This list includes many terrifying tales from Japan. There is, somehow, more than one story of a ghost haunting a toilet. There are also stories about secluded villages, murderous families, women with sharp objects - you name a terrifying thing, this list has it. Including dolls. What, you didn’t think you were going to be spared a scary doll story, did you? Enjoy these creepy urban legends, and try not to get too scared.
According to legend, if you don’t forget this story within a week, it will happen to you. So if you’re worried about being cursed, don’t read on .
One night, a boy had a dream about a school. It was a school he didn’t recognize, and as he wandered the halls, he became increasingly unsettled. The hallway he walked down was a continuous loop, always bringing him back to where he started. He climbed stairs only to find himself back on the first floor. The school was a maze he couldn’t figure out, and as he started to become scared, he heard the sound of footsteps behind him. The sound was faint and far away, but instinctively, he ran. The footsteps got closer and closer. He found an emergency exit with a glass lock box that held the key right next to it, but the glass had already been smashed. The key was missing. In its place, there was a note that said the key was in room 108.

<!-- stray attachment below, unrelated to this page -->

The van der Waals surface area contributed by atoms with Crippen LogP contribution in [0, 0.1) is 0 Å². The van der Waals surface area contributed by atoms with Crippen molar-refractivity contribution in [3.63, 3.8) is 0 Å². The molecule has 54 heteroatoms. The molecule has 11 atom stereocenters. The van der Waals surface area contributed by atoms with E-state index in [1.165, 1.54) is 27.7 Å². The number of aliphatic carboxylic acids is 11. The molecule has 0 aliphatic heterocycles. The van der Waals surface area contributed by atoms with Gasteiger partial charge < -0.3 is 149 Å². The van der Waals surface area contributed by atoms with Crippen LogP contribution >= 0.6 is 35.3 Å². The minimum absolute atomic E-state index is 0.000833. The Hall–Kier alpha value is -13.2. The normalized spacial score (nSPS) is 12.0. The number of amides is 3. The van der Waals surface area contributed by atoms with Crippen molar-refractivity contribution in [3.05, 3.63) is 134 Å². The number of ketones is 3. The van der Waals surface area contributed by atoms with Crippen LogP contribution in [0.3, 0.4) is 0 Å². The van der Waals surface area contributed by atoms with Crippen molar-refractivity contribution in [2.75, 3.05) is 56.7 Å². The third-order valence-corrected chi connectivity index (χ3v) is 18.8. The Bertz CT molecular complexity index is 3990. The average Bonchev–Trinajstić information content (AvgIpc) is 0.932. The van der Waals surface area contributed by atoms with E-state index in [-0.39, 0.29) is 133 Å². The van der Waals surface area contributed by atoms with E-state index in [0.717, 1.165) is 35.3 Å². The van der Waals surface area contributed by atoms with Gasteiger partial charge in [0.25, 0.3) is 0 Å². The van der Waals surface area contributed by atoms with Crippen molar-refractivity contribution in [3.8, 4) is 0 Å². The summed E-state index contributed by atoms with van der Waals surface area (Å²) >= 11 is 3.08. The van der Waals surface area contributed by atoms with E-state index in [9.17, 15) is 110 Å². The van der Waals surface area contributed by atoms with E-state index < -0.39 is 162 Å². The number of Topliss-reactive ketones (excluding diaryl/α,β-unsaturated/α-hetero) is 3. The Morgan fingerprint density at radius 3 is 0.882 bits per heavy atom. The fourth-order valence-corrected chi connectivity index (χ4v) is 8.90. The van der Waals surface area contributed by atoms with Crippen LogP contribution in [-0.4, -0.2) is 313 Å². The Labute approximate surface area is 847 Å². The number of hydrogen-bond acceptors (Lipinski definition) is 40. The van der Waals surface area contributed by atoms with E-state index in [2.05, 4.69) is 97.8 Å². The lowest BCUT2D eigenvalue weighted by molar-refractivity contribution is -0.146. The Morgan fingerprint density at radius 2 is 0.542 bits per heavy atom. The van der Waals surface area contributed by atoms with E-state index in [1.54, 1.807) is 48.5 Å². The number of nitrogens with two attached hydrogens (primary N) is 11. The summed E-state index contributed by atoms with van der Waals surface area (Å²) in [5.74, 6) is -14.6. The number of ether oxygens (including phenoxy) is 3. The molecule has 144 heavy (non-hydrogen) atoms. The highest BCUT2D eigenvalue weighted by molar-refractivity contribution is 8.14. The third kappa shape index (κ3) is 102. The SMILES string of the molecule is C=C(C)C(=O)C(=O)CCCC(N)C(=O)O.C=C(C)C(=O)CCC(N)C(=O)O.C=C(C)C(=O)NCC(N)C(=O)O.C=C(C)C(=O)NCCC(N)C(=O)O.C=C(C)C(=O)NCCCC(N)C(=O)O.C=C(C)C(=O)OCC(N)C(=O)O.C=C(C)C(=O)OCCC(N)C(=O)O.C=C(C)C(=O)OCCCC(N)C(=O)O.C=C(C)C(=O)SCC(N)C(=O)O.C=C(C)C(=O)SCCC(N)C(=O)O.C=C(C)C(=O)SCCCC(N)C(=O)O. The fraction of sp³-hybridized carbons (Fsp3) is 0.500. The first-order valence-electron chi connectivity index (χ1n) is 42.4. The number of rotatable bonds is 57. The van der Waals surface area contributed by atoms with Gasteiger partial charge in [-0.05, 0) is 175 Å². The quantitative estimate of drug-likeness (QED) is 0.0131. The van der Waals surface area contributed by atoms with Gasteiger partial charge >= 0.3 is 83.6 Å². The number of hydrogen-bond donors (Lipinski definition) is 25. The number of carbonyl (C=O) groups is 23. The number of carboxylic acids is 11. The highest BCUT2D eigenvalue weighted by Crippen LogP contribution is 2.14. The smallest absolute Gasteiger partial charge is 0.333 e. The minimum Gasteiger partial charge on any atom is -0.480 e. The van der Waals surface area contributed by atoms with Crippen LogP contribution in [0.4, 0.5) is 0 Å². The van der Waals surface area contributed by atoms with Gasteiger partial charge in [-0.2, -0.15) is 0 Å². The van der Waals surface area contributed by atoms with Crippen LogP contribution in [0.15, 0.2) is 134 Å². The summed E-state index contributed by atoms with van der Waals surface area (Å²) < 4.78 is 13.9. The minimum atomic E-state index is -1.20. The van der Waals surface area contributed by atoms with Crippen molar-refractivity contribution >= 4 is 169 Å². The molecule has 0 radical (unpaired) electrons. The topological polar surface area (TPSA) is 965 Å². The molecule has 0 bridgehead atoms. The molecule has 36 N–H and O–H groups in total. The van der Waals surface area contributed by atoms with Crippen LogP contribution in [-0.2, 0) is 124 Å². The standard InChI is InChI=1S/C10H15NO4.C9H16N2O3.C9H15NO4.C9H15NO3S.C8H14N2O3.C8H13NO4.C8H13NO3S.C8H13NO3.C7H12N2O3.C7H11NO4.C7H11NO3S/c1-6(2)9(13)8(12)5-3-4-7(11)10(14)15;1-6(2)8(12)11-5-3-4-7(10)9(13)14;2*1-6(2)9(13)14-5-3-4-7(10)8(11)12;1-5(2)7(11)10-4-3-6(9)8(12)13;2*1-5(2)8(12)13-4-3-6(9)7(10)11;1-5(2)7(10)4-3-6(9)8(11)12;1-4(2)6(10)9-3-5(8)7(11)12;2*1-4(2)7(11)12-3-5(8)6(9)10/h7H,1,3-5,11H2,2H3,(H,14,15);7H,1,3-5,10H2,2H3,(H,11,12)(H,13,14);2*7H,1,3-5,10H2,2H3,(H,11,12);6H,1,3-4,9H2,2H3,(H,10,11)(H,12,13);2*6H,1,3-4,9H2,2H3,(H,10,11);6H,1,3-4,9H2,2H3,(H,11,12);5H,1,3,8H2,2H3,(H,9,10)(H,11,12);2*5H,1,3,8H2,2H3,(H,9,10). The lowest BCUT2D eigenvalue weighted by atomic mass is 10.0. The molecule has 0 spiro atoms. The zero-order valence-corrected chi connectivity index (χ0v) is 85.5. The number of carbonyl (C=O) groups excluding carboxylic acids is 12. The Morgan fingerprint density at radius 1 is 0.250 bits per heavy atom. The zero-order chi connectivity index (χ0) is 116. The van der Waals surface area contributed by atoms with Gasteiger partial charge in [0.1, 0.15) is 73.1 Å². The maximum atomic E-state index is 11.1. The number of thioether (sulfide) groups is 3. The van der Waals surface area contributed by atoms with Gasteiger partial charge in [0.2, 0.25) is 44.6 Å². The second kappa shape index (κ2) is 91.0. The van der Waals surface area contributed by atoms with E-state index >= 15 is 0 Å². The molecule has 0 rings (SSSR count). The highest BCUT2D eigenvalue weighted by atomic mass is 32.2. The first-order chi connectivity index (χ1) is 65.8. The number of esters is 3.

The boy ran off in search of room 108, and when he found it, he shut the door behind him. There were no students, but there were backpacks hanging off every chair. He searched them all frantically, turning out the drawers of the teacher’s desk, but it was no use. The footsteps caught up with him. Now someone was pounding on the door. And as the boy cowered, the pounding just...stopped. The boy opened the door to the hallway, but quickly, he wished he hadn’t. The corridor was littered with children's corpses, their limbs scattered from end to end. He never woke up from his dream. And if you don’t forget this story in one week, you’ll have the same dream - and be resigned to the same fate.